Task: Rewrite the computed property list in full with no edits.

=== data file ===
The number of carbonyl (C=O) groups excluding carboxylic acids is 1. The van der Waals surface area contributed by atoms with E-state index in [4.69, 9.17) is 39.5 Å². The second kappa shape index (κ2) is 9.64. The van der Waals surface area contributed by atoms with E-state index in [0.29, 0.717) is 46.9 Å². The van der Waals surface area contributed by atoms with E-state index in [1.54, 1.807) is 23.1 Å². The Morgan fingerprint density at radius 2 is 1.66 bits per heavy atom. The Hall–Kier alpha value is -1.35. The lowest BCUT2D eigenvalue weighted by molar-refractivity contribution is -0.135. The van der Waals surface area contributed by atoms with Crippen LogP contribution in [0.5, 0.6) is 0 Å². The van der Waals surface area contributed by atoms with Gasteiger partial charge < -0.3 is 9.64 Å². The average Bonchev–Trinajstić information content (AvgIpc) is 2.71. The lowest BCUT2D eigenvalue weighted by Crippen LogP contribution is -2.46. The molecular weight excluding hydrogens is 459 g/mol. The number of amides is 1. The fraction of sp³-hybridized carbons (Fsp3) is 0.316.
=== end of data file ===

The number of carbonyl (C=O) groups excluding carboxylic acids is 1. The van der Waals surface area contributed by atoms with E-state index in [4.69, 9.17) is 39.5 Å². The second kappa shape index (κ2) is 9.64. The van der Waals surface area contributed by atoms with E-state index in [0.29, 0.717) is 46.9 Å². The van der Waals surface area contributed by atoms with E-state index in [1.54, 1.807) is 23.1 Å². The Morgan fingerprint density at radius 2 is 1.66 bits per heavy atom. The Hall–Kier alpha value is -1.35. The lowest BCUT2D eigenvalue weighted by molar-refractivity contribution is -0.135. The van der Waals surface area contributed by atoms with Crippen LogP contribution in [0.5, 0.6) is 0 Å². The van der Waals surface area contributed by atoms with Gasteiger partial charge < -0.3 is 9.64 Å². The average Bonchev–Trinajstić information content (AvgIpc) is 2.71. The lowest BCUT2D eigenvalue weighted by Crippen LogP contribution is -2.46. The molecular weight excluding hydrogens is 459 g/mol. The number of amides is 1. The fraction of sp³-hybridized carbons (Fsp3) is 0.316.